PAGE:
- Footage has gone viral that shows a woman in a grocery store opening a container of ice cream, licking the top, and then placing it back into a store freezer for another customer to purchase.
- The ice cream brand Blue Bell now says they are working with authorities to track down the woman.
- The incident also prompted many to ask why the company does not have protective seals on its products.
- Blue Bell says a “natural seal” is created when the ice cream hardens upside down during production.
Blue Bell Ice Cream is looking for the woman seen in a viral clip opening a container of ice cream, licking the top, and putting it back into the store freezer.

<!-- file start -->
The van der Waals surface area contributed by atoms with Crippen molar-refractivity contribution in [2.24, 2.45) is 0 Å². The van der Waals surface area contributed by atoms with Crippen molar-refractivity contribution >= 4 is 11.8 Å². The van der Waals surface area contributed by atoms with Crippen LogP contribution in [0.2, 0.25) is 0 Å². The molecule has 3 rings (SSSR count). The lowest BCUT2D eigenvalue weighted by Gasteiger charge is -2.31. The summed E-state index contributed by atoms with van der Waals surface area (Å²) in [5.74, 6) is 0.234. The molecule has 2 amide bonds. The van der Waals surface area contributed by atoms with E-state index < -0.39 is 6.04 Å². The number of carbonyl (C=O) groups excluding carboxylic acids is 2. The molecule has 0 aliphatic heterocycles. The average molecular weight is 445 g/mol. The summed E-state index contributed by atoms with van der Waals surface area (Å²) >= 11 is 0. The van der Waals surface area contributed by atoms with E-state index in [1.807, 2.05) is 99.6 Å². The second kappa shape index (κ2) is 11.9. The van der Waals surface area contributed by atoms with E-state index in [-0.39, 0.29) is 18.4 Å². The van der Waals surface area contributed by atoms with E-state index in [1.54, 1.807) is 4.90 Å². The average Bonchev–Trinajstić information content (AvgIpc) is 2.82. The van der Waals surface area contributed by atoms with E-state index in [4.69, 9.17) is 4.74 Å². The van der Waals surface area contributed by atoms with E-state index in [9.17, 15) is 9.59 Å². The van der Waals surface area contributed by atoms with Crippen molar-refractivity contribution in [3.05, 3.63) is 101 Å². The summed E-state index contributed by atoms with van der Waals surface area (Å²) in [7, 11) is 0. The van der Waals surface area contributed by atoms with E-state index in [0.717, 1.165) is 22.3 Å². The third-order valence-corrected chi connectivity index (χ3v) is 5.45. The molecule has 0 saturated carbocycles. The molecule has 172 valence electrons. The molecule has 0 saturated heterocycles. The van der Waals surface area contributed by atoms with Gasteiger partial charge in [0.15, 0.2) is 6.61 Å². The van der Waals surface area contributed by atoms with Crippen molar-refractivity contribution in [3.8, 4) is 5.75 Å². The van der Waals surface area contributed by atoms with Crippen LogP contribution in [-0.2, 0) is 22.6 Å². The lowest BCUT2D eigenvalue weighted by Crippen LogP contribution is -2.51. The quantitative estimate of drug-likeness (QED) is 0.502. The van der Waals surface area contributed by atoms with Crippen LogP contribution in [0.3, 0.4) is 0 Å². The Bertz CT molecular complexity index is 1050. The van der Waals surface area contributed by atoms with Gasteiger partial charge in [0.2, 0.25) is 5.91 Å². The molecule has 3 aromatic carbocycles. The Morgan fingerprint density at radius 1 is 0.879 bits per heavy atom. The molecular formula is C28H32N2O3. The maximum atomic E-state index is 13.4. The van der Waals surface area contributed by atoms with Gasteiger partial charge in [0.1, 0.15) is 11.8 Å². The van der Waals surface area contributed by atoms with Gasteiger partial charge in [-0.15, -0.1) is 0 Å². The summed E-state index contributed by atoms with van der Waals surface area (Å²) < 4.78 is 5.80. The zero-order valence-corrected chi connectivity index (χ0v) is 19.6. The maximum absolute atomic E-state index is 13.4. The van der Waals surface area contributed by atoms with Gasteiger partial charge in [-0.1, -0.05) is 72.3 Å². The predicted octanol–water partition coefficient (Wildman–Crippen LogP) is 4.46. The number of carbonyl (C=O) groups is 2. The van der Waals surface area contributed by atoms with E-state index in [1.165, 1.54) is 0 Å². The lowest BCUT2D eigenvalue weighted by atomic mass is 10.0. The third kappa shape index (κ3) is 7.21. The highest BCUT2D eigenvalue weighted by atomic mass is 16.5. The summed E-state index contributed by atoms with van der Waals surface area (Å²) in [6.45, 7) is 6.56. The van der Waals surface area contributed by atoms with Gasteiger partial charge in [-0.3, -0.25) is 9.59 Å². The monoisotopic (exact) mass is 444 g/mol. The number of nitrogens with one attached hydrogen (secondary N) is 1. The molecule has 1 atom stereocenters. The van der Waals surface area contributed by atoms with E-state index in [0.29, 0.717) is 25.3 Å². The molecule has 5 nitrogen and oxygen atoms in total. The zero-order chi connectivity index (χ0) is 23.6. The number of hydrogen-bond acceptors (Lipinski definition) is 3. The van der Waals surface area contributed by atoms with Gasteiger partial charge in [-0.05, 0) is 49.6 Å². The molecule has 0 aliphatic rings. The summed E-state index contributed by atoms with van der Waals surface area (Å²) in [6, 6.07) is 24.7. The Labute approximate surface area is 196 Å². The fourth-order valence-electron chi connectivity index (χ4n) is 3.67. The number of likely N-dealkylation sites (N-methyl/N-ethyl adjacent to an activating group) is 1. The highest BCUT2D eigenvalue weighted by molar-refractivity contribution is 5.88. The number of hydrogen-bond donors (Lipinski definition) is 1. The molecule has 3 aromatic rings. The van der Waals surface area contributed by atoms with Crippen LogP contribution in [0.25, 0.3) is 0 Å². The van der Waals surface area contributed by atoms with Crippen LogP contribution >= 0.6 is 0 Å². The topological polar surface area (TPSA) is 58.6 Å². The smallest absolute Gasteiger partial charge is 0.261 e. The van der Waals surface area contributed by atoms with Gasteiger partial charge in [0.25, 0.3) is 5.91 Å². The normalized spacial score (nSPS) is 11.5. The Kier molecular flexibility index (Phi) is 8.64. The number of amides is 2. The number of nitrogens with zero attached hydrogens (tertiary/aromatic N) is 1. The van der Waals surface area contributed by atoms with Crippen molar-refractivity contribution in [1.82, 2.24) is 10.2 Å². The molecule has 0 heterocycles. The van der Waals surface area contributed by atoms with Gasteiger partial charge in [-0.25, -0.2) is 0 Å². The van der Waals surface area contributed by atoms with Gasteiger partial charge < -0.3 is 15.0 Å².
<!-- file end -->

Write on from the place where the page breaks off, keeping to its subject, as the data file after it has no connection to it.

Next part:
Footage of the incident went viral on Twitter after a user who goes by the screen name Optimus Primal shared the clip on Saturday with the caption, “What kinda psychopathic behavior is this?!”
In the clip, which has over 11 million views, an individual offscreen can be heard encouraging the woman to lick the company’s Tin Roof flavored ice cream.
Who is she?
In a statement to Time Magazine, the user who shared the clip said he doesn’t know the woman in it and actually found the video on Instagram as part of a story shared by the actress Alexis Fields-Jackson.
The actress apparently doesn’t know the woman either. In a post on her Instagram, she wrote: “I am not the girl in the disgusting ice cream video. Leave me alone.” She also explained that she reposted the video like many others have and said it was removed by Instagram. The actress also promised to report those who have been defaming or threatening her over the confusion.